If you specify relative paths for all of your VMD files, you can ensure that any version of Iguana that is contained in a directory only uses VMD files that are stored in that directory. This makes it much easier when you want to transfer projects from one server to another (e.g., from development to test, or test to production).

Tip: The simplest solution is to locate all VMD files in the same directory as the IguanaConfiguration.xml configuration file. This means that all path names specified in channel definitions simply have to include the name of the VMD file.

In an LLP Listener channel source component, the default is to assume that the VMD file is in the same directory as the configuration file.

Another solution is to use an environment variable to specify the directory in which the VMD files are stored.

This example uses iguana_dir, an environment variable defined by Iguana, whose value is the location of the directory in which Iguana is installed.

Please contact support at if you need more help.

Creating an Iguana Test Server [top]

If you want to create a test version of an Iguana server that is in production, you must:

  • Use your version control or change management software to check out a working copy of all configuration files, log files and VMD files used by the production server;
  • Install another copy of Iguana in your test environment, to use as a test server;

This method enables you to safely experiment with new channels, configurations and components without risking any harm to your production environment:

Emergency changes to the production server can also be saved in the source code repository.

Note: Setting up a test environment for Iguana makes it easier to limit the number of people that work with channels that process live patient data. This ensures easier compliance with regulations such as the HIPAA Privacy Act, and limits the risk of accidentally sending confidential patient data to the wrong channel (and, hence, to the wrong health-care facility).

Strategies for Disaster Recovery and High Availability [top]

Disaster Recovery

Because you can configure your Iguana server to store of all its configuration information and data in any location you specify, disaster recovery becomes much easier.

All you need to do is ensure that your centralized Iguana directory is checked in or backed up at regular intervals. Then, if something goes wrong with your server and your configuration becomes corrupted, you can restore the configuration information and log data from the last time you backed it up.

High Availability

Iguana can be configured to fit into any kind of “high availability” (HA) approach. Iguana plays nicely in all clustered configurations, failover, active/active etc. We have customers that have configured Iguana across thousands of HA production sites using many different platforms. Please contact us at for more information on HA and Failover.

Separating system files from the Application [top]

Data files

Iguana enables you to keep your application data separate from your application. For example, you can store the Iguana server on one hard drive and put your configuration files and log data on a second hard drive. This separation ensures that your data will not be affected if something goes wrong with the hard drive on which your applications are running.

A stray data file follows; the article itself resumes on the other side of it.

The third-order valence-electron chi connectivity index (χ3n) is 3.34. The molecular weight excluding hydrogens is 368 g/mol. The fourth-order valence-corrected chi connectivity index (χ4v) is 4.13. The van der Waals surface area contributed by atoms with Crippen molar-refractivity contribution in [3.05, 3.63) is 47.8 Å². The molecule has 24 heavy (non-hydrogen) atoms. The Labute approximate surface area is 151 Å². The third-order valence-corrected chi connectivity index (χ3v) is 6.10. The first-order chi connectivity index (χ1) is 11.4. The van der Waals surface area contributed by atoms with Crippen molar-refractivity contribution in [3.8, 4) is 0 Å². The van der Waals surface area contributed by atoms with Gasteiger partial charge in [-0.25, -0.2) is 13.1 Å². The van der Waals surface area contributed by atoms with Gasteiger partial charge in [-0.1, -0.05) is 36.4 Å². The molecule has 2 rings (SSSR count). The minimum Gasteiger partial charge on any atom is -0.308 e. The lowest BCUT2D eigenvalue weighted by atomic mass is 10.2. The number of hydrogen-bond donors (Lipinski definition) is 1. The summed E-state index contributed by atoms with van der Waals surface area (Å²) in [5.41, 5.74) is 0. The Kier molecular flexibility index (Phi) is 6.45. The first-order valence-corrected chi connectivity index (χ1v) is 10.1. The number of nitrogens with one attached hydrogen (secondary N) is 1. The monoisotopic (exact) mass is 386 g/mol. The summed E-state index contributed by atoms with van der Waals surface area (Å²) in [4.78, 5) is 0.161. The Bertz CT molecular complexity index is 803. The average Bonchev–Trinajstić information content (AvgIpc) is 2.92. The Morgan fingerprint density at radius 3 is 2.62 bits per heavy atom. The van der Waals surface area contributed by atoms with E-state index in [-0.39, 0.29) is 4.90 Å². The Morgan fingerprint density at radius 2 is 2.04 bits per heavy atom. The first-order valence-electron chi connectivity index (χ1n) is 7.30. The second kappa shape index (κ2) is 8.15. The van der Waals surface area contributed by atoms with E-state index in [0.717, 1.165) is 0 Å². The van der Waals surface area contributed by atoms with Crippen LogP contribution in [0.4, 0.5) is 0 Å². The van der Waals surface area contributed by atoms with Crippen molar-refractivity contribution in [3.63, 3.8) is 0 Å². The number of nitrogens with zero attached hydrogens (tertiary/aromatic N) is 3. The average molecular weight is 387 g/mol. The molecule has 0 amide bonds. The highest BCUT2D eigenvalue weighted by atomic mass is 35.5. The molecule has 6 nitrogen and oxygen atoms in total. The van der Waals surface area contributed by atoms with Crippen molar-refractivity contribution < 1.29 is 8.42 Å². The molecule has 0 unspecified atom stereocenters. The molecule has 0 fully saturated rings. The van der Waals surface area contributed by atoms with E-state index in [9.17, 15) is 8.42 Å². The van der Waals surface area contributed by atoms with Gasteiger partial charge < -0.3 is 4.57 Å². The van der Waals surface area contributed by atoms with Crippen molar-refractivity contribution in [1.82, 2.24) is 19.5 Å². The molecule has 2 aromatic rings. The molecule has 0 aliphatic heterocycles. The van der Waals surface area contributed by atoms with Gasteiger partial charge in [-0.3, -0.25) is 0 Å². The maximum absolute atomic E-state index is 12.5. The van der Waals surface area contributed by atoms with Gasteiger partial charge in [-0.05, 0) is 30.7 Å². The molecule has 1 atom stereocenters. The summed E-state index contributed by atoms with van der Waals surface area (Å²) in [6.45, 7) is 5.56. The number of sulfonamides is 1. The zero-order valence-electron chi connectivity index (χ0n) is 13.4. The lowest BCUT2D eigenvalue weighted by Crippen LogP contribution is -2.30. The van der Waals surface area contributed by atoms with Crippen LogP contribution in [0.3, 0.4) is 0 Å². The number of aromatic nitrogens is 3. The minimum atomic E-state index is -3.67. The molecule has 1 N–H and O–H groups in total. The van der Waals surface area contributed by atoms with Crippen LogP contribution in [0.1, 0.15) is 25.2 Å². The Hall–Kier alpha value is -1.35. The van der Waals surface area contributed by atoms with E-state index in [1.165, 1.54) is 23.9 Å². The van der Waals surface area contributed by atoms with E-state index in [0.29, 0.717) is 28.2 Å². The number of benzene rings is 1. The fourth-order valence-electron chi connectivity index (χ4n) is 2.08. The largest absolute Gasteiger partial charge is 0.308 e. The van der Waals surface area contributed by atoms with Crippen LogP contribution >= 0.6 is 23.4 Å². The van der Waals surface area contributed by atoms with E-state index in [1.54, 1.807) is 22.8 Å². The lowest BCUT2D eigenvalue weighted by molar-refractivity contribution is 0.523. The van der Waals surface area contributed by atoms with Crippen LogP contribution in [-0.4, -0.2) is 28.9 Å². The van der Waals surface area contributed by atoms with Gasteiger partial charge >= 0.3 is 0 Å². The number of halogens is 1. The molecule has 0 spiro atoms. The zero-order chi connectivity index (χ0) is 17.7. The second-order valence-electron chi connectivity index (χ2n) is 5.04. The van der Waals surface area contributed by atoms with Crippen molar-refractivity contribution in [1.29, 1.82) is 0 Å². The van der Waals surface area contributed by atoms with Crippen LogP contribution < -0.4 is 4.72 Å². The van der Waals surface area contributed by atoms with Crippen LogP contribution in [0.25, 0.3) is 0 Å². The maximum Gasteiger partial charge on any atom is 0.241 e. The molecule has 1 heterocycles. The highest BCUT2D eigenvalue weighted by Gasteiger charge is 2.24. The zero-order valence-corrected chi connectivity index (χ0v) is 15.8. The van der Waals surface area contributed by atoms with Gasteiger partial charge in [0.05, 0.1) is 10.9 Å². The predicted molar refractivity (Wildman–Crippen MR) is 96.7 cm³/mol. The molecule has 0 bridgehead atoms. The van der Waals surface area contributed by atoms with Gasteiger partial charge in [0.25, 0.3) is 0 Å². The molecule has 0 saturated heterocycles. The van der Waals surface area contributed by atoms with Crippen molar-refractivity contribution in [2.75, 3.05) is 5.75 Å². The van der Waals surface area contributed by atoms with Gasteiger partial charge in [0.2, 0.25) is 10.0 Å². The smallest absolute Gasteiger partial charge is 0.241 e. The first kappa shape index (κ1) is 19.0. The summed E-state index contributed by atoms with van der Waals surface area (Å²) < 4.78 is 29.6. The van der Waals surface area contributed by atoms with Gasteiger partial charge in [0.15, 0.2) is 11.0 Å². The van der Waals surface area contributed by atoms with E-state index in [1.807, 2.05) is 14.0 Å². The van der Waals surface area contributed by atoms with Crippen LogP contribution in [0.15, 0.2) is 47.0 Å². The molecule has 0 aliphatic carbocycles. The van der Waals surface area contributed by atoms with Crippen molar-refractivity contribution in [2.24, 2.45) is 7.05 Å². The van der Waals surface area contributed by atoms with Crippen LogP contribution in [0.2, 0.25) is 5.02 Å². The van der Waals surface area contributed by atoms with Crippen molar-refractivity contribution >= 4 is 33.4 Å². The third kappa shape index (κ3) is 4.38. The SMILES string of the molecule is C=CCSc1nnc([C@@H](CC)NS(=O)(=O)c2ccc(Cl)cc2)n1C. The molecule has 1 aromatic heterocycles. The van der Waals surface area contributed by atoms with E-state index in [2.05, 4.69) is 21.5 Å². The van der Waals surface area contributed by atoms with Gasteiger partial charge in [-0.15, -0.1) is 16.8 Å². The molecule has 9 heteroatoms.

Separating Configuration and Log files

Iguana 4.0 and later versions also allow you to specify a separate directory for your log files. This means that you can store your application, your configuration files and your log files on separate hard drives or partitions. Separating your configuration files and log data makes it easier to test upgraded versions of Iguana.

See Changing the Log Directory for more information on how to specify the location of the log directory for your Iguana server. Please contact us at for more information on HA and Failover.

Defining Multiple Servers to use a Single Configuration File [top]

Within Iguana, you can view, define and edit the environment variables that have been specified for your system:

You can use environment variables to define multiple servers that use the same configuration file. For example, you can create a production Iguana server and a test Iguana server that are effectively identical. To ensure that your test server does not affect your production server, you can use environment variables to reference either the production environment or the test environment.

To use the same configuration file in multiple environments:

  • Move your configuration file to a physical storage location that can be accessed by all of the machines on which an Iguana server will be located.
  • Install Iguana on each machine.
  • Edit each Iguana server’s iguana_service.hdf file to specify where the configuration file is located. See Set the Configuration File Directory for details on how to do this.
  • For each Iguana server, define environment variables that specify the environment on which the server will be running.

For example, if you are using one database for your production environment and another for your test environment, you can use an environment variable named DATASOURCE to specify the data source in a From Database or To Database channel component:

This enables you to use the same channel definition in both your production environment and your test environment. To change from one environment to another, all you need to do is change the value of DATASOURCE.

To show another example, if you have defined a channel with a To File channel component, you can use an environment variable to specify the directory into which files are to be written:

To use a different directory in your test environment, all you need to do is change the value of the FILEDIR environment variable.